TweetFollow Us on Twitter

The Ins and Outs of Drag and Drop

Volume Number: 18 (2002)
Issue Number: 11
Column Tag: Mac OS X

The Ins and Outs of Drag and Drop

by Andrew C. Stone

The most copied feature of the Mac OS X interface is the ubiquitous drag and drop. When NeXTStep advanced the techniques pioneered at Xerox's Palo Alto Research Center in the late '80's, the way in which people interacted with software was changed forever. The ability to move data and objects seamlessly between windows and applications without any additional steps is the hallmark of a native OS X application. This article will explore some more advanced techniques and some of the issues you might encounter when preparing your interface for drag and drop, as covered in other MacTech articles, such as http://www.stone.com/The_Cocoa_Files/What_a_Drag_.html. We'll cover making an entire window a receptacle for drag and drop, using central control to reduce code, dealing with temporary subviews such as field editors, and auto-swapping Tab views based on the type of data being dropped.

Many of Stone Design's applications fit into the category of "just drag and drop and you're done," such as PStill, GIFfun, PackUpAndGo, DOCtor and SliceAndDice. Taking PStill as an example, the user just drags a file onto the PStill window or application tile in the Dock or the Finder to convert the file to or redistill it as PDF:



Drag files onto Dock or Window

The strategy I like to employ is to make the entire window a valid drag target by subclassing NSWindow or NSPanel, and forwarding the actual methods to the window's delegate:

@interface NSObject(implement_this_in_delegate)
- (void)registerTypesForPanel:(NSPanel *)panel;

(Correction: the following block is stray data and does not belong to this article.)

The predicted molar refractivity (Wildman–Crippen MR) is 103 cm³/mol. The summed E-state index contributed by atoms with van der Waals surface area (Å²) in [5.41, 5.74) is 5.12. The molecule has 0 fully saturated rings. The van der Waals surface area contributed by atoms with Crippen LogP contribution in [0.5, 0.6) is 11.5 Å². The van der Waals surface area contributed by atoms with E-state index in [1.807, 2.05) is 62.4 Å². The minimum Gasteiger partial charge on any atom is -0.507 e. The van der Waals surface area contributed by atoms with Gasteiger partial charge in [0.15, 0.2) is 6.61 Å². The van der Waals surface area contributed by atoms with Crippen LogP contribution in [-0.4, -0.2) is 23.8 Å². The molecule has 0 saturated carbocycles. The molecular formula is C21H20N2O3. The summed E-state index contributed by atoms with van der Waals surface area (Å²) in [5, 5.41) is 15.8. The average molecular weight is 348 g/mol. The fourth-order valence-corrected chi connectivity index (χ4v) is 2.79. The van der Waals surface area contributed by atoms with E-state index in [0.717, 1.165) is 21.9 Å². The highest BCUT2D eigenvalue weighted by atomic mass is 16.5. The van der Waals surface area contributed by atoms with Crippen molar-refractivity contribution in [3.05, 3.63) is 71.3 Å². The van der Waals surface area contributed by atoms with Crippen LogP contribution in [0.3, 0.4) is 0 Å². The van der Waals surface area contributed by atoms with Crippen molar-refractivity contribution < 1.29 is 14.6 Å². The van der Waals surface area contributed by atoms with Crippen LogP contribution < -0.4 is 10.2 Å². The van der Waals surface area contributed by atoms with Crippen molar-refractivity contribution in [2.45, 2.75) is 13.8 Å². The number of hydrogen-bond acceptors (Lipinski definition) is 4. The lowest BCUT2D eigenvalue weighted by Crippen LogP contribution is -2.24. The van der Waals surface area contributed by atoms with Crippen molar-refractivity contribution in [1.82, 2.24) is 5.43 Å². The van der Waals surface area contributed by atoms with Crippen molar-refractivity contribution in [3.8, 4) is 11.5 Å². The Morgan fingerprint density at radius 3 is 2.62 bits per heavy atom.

@end
@interface SDDragInPanel : NSPanel
{}
@end
@implementation SDDragInPanel
- (void)awakeFromNib
{
   [[self delegate] registerTypesForPanel:self];
}
- (unsigned int) draggingEntered:sender
{
    return [[self delegate] draggingEntered:sender];
}
- (unsigned int) draggingUpdated:sender
{
    return [[self delegate] draggingUpdated:sender];
}
- (BOOL) prepareForDragOperation:sender
{
        return [[self delegate] prepareForDragOperation:sender];
}
- (BOOL) performDragOperation:(id <NSDraggingInfo>)sender
{
    return [[self delegate] performDragOperation:sender];
}
@end

Typical code for delegate would be:

// Dragging stuff:
- (NSArray *)acceptableDragTypes{
    return [NSArray arrayWithObjects:NSFilenamesPboardType,nil];
}
- (void)registerTypesForPanel:(NSPanel *)panel;
{
   [panel registerForDraggedTypes:[self acceptableDragTypes]];
}
- (unsigned int)draggingEnteredOrUpdated:(id <NSDraggingInfo>)sender {
    // we want to ignore drags originating in our own window:
    if ([sender draggingSource] == dragWellView) return NSDragOperationNone;
    else {
        unsigned int sourceMask = [sender draggingSourceOperationMask];
        NSPasteboard *pboard = [sender draggingPasteboard];
        NSString *type = [pboard availableTypeFromArray:[self acceptableDragTypes]];
        if (type) return sourceMask;
        return NSDragOperationNone;
    }
}
- (unsigned int)draggingEntered:(id <NSDraggingInfo>)sender
{
    return [self draggingEnteredOrUpdated:sender];
}
- (unsigned int)draggingUpdated:(id <NSDraggingInfo>)sender
{
    return [self draggingEnteredOrUpdated:sender];
}
- (BOOL)performDragOperation:(id <NSDraggingInfo>)sender
{
    NSPasteboard *pboard = [sender draggingPasteboard];
    NSString *type = [pboard availableTypeFromArray:[self acceptableDragTypes]];
    BOOL loaded = NO;
    id ts = nil;
    if (type) {
        if ([type isEqualToString:NSFilenamesPboardType]) {